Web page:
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Joint Ventures – How to avoid a coalition of chaos


As our last two Prime Ministers can no doubt testify, forming any kind of coalition or understanding with another party can be extremely difficult, costly and, ultimately, unhappy for all concerned. For that reason, political parties in the UK tend to only enter into them if no other options are available.

By contrast, in the business world joint ventures are far more popular, can bring a number of benefits for each party and can lead to long term successful and profitable relationships between two or more businesses.

A joint venture can potentially allow businesses to undertake a new venture much more quickly and efficiently than either one could do by itself. It can allow businesses to pool resources (such as property, employees and equipment) and enable them to de-risk a new project by sharing the funding costs and other liabilities. They can also be extremely useful where each party brings different expertise or specialism to the table so that the joint offering is far greater that either could separately provide.

However, although joint ventures can offer many benefits, as with any relationship it is important to set the ground rules at the start and have these set out in a legally binding agreement. Some key points to consider are:

  • What structure will the JV take? Often it is preferable to set up a new jointly-owned limited company or limited liability partnership to operate the JV business. This has the added benefit of providing limited liability around the JV and can help protect the two existing businesses from the risk of the JV business failing.
  • What will each party contribute? This could be a financial contribution but it could also include providing equipment, premises or other assets to the JV (such as specialist skills, knowhow or patents or trademarks). Consider also what each party must contribute if further funding is later required.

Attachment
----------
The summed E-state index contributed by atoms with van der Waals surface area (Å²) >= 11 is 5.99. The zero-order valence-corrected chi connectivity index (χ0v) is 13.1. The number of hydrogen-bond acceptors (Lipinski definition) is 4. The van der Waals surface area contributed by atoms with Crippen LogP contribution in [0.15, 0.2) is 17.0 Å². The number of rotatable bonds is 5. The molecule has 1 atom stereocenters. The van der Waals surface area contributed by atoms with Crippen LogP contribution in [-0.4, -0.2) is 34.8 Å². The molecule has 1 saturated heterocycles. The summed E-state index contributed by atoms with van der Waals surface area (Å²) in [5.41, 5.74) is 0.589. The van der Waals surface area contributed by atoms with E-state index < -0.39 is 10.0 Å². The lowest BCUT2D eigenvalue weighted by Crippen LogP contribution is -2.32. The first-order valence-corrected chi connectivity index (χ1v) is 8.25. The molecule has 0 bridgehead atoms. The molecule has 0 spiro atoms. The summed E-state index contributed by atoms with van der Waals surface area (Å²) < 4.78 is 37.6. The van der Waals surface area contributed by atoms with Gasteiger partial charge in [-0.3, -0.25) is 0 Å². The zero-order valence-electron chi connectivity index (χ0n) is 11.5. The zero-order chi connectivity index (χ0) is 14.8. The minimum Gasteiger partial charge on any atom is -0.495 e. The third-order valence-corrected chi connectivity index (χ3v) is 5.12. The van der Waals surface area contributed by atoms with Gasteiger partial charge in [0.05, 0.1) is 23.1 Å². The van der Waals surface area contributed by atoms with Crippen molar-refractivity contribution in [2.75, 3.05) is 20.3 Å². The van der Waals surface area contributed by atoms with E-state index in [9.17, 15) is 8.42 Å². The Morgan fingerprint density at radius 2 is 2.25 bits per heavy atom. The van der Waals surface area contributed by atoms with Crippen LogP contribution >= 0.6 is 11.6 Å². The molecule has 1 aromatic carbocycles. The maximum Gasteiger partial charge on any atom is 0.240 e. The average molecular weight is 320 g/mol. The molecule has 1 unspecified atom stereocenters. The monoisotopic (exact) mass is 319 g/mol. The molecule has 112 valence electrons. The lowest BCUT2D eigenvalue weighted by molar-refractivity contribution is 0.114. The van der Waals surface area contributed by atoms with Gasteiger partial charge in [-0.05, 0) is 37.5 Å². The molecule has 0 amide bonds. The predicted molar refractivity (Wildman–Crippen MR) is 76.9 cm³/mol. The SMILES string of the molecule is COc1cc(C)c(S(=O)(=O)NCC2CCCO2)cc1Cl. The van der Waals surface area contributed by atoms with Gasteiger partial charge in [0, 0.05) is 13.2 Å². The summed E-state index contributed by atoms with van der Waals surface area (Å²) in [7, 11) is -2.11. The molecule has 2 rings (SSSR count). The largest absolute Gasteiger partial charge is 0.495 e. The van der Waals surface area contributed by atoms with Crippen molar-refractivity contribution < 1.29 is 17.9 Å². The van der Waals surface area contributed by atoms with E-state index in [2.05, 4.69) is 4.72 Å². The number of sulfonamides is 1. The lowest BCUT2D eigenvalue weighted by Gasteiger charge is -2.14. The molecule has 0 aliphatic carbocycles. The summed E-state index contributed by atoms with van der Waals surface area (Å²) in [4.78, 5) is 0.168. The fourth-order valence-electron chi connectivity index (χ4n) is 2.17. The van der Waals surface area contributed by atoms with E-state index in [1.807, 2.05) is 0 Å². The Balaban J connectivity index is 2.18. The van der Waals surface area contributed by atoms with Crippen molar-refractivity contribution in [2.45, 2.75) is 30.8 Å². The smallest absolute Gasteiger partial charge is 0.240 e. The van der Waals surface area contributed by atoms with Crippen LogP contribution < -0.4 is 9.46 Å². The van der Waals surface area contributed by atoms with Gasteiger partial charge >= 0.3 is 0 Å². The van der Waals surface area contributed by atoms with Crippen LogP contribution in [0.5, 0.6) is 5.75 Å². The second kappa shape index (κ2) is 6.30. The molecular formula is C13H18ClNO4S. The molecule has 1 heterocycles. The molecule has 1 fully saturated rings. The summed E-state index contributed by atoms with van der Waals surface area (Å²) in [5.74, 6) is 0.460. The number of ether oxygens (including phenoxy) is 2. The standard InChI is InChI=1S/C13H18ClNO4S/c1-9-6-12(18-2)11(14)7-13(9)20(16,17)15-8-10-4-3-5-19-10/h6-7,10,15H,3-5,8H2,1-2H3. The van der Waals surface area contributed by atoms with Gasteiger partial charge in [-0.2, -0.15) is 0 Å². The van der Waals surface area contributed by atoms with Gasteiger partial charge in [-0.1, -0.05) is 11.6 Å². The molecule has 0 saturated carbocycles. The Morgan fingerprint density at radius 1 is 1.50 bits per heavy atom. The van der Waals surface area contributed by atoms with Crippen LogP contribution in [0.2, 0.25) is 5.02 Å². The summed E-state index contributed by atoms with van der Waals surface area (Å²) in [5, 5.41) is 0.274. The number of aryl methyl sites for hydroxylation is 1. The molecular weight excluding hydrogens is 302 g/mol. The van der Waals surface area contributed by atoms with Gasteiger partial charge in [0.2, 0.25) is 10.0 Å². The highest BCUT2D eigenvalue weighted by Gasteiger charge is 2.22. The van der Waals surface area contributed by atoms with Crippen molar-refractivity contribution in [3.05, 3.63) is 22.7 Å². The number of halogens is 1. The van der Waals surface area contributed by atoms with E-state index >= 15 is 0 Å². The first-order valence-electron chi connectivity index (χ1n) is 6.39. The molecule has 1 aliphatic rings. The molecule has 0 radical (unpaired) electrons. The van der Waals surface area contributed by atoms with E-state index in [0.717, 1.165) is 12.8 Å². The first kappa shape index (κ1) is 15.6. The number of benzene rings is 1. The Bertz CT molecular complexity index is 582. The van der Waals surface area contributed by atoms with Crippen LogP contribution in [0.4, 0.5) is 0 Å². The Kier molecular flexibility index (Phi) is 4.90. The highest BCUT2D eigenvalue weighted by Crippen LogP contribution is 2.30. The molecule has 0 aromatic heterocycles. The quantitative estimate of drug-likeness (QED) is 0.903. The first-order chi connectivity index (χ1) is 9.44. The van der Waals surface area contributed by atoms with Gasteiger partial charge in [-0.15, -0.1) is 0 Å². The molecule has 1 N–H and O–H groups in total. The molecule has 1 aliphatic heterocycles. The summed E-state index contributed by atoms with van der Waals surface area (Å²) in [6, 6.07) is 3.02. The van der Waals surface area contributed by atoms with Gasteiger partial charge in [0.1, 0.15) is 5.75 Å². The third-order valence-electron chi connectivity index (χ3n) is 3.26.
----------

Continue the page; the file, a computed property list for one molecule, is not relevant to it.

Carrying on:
• Who will own the JV and its assets and how will profits be split? Will each party have an equal share or will profits be split in a different ratio (eg to reflect a time or financial commitment)? If any new assets are created (such as intellectual property) who will own these?
  • How will the JV be managed? Will each party have an equal number of votes or right to appoint directors to the JV company board? Consider including a mechanism that will help resolve any dispute that may arise.
  • How long will the JV last and what is the exit strategy? Has the JV project got a fixed lifespan or might it continue indefinitely? What happens if one party wants to sell out? How do the parties ultimately realise their investments (eg trade sale, MBO, flotation etc)?

With careful planning and setting up robust legal structure and agreements at the outset, businesses can help ensure that their JVs deliver success and profit for all parties. And that, unlike in politics, they can remain friends!

Martin Frost is a director in the Corporate team at Lupton Fawcett and is based in the York office. Martin and the team regularly advise on joint ventures and shareholders/investment agreements as well as buying and selling businesses and companies. Please contact Martin for further information.

Please note this information is provided by way of example and may not be complete and is certainly not intended to constitute legal advice. You should take bespoke advice for your circumstances.


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